Medieval Hierarchies

by   |  09.03.09  |  221- Middle Ages

    The High Middle Ages was a period governed by hierarchies. Living in times of political instability, violent epidemics, and wars at home and abroad, medieval men and women sought certainty and order. Through hierarchies, medieval scholars were able to organize the “known world” into a comprehensible system where everyone or everything had its place. The most familiar of these hierarchies is known as the Great Chain of Being.

    In passages like Psalm 8, medieval readers found a divinely ordered universe:

      O Lord, our Lord,
      how majestic is your name in all the earth! . . .
      When I consider your heavens,
      the work of your fingers,
      the moon and the stars,
      which you have set in place,
      what is man that you are mindful of him,
      the son of man that you care for him?
      You made him a little lower than the heavenly beings
      and crowned him with glory and honor.
      You made him ruler over the works of your hands;
      you put everything under his feet:
      all flocks and herds,
      and the beasts of the field,
      the birds of the air,
      and the fish of the sea,
      all that swim the paths of the seas.
      O Lord, our Lord, how majestic is your name in all the earth! (NIV)

    This view of our “Middle Station,” placed “a little lower than the heavenly beings” and above the rest of creation suggested to the medieval mind a world with a place for everything and everything in its place. They took the Psalmist’s bare outline with similar systems found in Aristotle and elaborated them into a Great Chain of all life, connecting the earth firmly to the heavens. Each rank or level was represented by a link of that chain beginning with the Vegetable and then the Animal world and rising from the human orders to the Angels until you reached God.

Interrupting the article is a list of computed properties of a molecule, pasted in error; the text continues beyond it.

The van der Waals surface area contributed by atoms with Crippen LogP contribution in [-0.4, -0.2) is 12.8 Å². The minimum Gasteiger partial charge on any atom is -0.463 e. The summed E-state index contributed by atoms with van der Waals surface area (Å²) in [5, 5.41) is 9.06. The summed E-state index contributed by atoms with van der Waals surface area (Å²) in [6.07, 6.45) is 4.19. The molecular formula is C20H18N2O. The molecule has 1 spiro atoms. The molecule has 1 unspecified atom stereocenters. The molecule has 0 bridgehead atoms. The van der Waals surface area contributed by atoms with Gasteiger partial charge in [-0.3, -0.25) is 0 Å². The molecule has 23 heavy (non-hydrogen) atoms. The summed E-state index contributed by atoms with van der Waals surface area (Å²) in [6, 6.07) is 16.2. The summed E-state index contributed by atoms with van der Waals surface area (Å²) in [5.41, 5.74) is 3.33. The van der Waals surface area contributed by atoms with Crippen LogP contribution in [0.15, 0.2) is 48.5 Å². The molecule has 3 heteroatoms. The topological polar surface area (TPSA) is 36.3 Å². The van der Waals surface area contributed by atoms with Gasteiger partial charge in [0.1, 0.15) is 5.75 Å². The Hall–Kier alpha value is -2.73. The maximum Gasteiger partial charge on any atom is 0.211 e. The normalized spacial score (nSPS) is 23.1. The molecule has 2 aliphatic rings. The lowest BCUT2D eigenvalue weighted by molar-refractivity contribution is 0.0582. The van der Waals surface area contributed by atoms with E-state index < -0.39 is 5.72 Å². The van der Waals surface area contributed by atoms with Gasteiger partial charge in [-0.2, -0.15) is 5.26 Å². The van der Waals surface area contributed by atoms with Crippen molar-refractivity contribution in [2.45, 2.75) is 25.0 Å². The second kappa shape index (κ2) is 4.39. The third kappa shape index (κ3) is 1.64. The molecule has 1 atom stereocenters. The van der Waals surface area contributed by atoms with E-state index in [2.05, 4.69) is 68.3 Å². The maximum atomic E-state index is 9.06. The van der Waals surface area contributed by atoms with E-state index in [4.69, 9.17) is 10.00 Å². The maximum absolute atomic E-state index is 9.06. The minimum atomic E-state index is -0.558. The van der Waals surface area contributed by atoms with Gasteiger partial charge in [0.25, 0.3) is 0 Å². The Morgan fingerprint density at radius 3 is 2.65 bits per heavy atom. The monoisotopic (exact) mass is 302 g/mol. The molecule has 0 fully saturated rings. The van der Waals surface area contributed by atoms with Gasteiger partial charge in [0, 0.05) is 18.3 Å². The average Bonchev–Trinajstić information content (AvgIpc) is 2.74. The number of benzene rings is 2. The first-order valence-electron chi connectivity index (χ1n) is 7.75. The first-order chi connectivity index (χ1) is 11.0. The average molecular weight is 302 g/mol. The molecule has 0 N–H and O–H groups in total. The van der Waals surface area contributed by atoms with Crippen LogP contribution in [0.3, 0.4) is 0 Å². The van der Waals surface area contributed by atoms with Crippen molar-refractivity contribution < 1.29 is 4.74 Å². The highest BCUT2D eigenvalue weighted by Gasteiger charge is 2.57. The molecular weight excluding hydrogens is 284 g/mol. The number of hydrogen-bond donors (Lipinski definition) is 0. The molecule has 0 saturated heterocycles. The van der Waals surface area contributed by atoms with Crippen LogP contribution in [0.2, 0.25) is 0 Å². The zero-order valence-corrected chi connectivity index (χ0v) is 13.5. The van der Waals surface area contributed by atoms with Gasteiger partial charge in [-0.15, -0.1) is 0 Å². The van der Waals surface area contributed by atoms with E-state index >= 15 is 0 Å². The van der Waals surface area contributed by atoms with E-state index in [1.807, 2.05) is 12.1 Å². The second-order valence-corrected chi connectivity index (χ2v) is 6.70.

Great Chain of Being

    The desire for order systematized such a hierarchy further by distinguishing between noble animals like the eagle and brute beasts such as the ox. Some, like Pope Gregory I, went further to see hierarchy in heaven itself: “We know on the authority of Scripture that there are nine orders of angels, viz., Angels, Archangels, Virtues, Powers, Principalities, Dominions, Throne, Cherubim, and Seraphim.” Therefore, hierarchies appeared to be a part of God’s nature, and since they were founded upon the authority of scripture and classical learning they were seen–like the metaphoric chain itself–to be fixed and immutable.

    Another familiar hierarchy divided medieval society into Three Estates. This social hierarchy also illustrates certain tensions already apparent in the Middle Ages. For an overview of the basic degrees, read the “Medieval Estates and Orders” article at Norton Topics Online. Since Chaucer uses the estates to order his “General Prologue,” you will want to be familiar with this framework.

    Medieval Estates and Orders

    In Chaucer’s “General Prologue,” we start to sense problems or tensions inherent in social models like the medieval estates. Has God placed secular authority (Kings, Princes, and Nobles) above or below sacred authority (Popes, Archbishops, and Bishops)? Are these positions truly fixed, or can they allow for movement between stations? Where do merchants who neither fight nor labor fit into the system? As we’ll see, by the end of the Middle Ages, familiar hierarchies and symbols of order began to give way to new ways of seeing the world.

    For an interesting glimpse of this tension, watch the opening 10 minutes of “The Monk,” one of a series of Monty-Pythonesque documentaries put together by ex-Python Terry Jones. In this episode of the BBC’s Medieval Lives, he describes some of the early excesses in the medieval church as well as early reforms by monks like St. Benedict.

    Terry Jones’ “The Monk”